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The Cold Stone Creamery franchise is replete with a history of problems that include franchisee lawsuits and an exposé in the Wall Street Journal. Learn why this franchise was destined to have problems.
I can recall when a Cold Stone Creamery opened less than 10 minutes from my house in a strip mall on Long island. It was about four years ago and being someone who enjoys a good dish of ice cream I paid a visit to what was then a highly publicized franchise concept. After my visit I can recall telling my wife that Cold Stone ice cream was not worth the high price. The franchise closed two years later. Before reading glowing reports about the phenomenal growth of the franchise, including its high rankings in the Entrepreneur 500, I had known very little about Cold Stone.
I became more familiar with Cold Stone Creamery while consulting with a business brokerage group. This firm represented several Cold Stone franchisees who listed their franchisees for sale. All but one was losing money. Since I had reason to view the Cold Stone franchise agreement, it became obvious to me why these franchisees were looking to sell.
In June 2008 the Wall Street Journal published an article reporting that a large number of franchise locations, approximately 16-20 percent, of Cold Stone Creamery franchises closed, or were being put up for sale by their owners. The article included claims by franchisees that the company had misrepresented the average revenues of Cold Stone stores and acted in ways that reduced stores' profit margins. Part of the problem, according to the Wall Street Journal, was Cold Stone’s rapid expansion in its earlier years, placing new stores too close to old ones, which hurt sales. Many times this led to inexperienced franchisees buying into bad situations.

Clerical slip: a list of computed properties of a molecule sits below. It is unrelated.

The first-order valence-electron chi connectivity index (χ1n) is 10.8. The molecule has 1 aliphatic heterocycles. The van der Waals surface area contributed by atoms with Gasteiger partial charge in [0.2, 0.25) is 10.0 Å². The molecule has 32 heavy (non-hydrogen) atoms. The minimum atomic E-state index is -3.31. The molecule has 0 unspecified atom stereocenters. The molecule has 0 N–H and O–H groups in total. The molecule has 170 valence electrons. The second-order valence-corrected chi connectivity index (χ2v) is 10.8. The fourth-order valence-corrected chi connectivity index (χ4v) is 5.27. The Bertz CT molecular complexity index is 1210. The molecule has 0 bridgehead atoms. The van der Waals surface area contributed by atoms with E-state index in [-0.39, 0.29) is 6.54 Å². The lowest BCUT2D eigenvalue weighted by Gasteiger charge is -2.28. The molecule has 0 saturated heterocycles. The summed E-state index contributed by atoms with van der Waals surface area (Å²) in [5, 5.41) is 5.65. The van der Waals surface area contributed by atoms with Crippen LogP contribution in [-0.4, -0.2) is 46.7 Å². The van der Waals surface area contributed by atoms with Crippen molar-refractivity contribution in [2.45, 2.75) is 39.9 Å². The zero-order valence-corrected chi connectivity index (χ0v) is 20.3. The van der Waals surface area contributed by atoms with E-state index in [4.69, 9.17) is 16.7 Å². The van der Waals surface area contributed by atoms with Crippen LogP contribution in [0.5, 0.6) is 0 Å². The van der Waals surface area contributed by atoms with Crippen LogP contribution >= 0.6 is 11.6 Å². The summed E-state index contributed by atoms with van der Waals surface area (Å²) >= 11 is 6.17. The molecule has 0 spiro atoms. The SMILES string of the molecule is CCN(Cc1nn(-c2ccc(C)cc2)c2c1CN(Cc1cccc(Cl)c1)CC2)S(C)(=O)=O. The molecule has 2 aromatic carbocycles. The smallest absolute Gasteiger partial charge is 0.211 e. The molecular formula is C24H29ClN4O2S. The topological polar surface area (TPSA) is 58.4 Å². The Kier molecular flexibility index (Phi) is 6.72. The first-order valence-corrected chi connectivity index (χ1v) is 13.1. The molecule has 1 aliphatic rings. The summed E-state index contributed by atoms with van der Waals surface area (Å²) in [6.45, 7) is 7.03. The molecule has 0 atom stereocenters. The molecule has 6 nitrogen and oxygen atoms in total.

I looked at the 2007 Cold Stone Creamery franchise disclosure documents and there were obvious signs that pointed to potential problems. The following are several that stood out:
I could have included additional items on this list, but it really isn’t necessary to my point that this was a flawed franchise program. Here are some important things we can learn from the history of Cold Stone Creamery:
The numerous failures of Cold Stone Creamery franchisees could be laid at the feet of the franchisor, franchisee counsel and yes, even those franchisees who were caught up in the hype of what was then a “hot” franchise opportunity. After all, there was enough disclosure in the franchise documents to set off numerous alarms.
I can’t comment on the current Cold Stone Creamery Franchise Disclosure Document and its franchise agreement. However, I do know that if I had reason to review the 2007 UFOC for a prospective franchisee I would have told them to walk away in double time.